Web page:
There Is No Evil

****

Reviewed by: Amber Wilkinson

There Is No Evil
"Rasoulof schools us in the ins and outs of a judicial system in which not only those who are directly sentenced to death can find themselves condemned as a result." | Photo: Courtesy of Glasgow Film Festival

When it comes to the justice system of Iran,Mohammad Rasoulof has certainly been on the receiving end. The Iranian filmmaker, who won the Berlin Golden Bear last year for this portmanteau film musing on the death penalty, is under a filmmaking and travel ban and is still threatened with jail by his country's government.

There Is No Evil is the name of the first of the short films in this collection, which also includes She Said, 'You Can Do It', Birthday and Kiss Me. Each film considers the impact of the death penalty from a different angle, but there is also a slow build through the quartet as Rasoulof schools us in the ins and outs of a judicial system in which not only those who are directly sentenced to death can find themselves condemned as a result.

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If you didn't know that the first segment concerned capital punishment, you might wonder where things are going as we watch Heshmat (Ehsan Mirhosseini) leave work and go home to his family for the evening complete with all the domestic duties and tensions that entails. Even if you are armed with that knowledge - and if you've read anything about the film, you can't avoid that - the ending of this still comes as a shock, brought home not just by what happens but by a carefully worked colour scheme that judiciously uses neon greens and reds to build the mood.

This idea of the death penalty being embedded within everyday life in some fashion is at the crux of this collection, with Rasoulof showing how the act of taking another human life bleeds into everything it touches, although he doesn't pass judgement on those involved, pointing instead at the system they are part of. She Said, 'You Can Do It' takes on this aspect directly, as we see a young soldier Pouya (Kaveh Ahangar) having a crisis of conscience in the hours before he is due to pull the stool away from beneath someone's feet. It's the middle of the night and his restlessness awakens his squadmates. It's a neat set-up for a moral maze debate which will soon give way to thriller elements as Pouya makes a decision, accompanied by a nerve-shredding spot of scoring from Amir Molookpour. Ahangar's sweaty, nervous performance is a standout in a film filled with impressive work and as he walks down the corridor cuffed to the prisoner, a casual observer would find it hard to know which of the men looks the most like he is about to lose his life.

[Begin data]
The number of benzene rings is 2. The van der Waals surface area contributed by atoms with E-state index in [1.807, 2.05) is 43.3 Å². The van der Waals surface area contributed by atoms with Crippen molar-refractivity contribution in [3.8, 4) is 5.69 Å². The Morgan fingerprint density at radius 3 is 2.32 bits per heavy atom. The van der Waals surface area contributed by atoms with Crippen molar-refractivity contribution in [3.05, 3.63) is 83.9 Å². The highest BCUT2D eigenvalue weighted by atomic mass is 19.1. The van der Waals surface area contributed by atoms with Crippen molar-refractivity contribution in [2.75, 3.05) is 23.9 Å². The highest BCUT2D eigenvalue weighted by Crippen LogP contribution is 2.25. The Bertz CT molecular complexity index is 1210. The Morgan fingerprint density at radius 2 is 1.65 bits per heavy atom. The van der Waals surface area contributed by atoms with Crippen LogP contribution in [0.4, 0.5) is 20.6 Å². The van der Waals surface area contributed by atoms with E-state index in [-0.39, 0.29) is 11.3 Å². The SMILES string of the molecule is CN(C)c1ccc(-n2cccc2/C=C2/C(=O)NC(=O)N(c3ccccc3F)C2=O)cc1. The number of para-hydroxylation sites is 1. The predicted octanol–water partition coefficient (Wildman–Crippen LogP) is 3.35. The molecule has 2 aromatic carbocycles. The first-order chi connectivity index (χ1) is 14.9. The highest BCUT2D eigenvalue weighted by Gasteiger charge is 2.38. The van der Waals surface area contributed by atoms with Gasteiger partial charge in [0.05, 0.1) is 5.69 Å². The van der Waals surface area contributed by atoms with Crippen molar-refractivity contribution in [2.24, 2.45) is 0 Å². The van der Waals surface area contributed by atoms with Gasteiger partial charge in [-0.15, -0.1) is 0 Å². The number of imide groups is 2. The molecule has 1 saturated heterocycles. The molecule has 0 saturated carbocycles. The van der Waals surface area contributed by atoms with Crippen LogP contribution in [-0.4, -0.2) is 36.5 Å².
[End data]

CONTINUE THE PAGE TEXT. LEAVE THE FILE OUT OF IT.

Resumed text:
Having armed us with the knowledge that many soldiers are caught as unwilling cogs in the mechanism of the death penalty - Rasoulof drops us into the life of another, Javad (Mohammad Valizadegan), who if it wasn't for his uniform could be a train-hopping vagrant. He's turned up unexpectedly for the birthday of his girlfriend Na'na (Mahtab Servati), with a plan to propose, but finds himself stumbling in on the family's grief. To say too much about the plot would be to spoil Rasoulof's cleverly worked tale but it succeeds not just because of the way he brings the contrasting emotions of joy and anguish into almost unbearable proximity but also because the whole piece builds on the foundation laid by the previous two sections.

The final chapter, which could, potentially, be directly related to the second if you choose to read it that way, considers young student Darya (Baran Rasoulof) who is paying a visit to her uncle (Mohammad Seddighimehr) and his wife Zaman (Jilla Shahi), who live in a remote part of Iran. That the pair's faces are filled with mixed emotions as they greet Darya at the airport hints at the emotional problems to come as the story unfolds. This section, more than the others shows the long reach of the death penalty and its unexpected implications. Although this is specifically focused on the vagaries of the Iranian system, there's food for thought here about the concept of execution more generally, particularly regarding the moral implications of ordering someone to take another's life in the course of their job.

Reviewed on: 06 Mar 2021
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There Is No Evil packshot
Four stories that are variations on the crucial themes of moral strength and the death penalty.

Festivals:

BIFF 2020
Glasgow 2021

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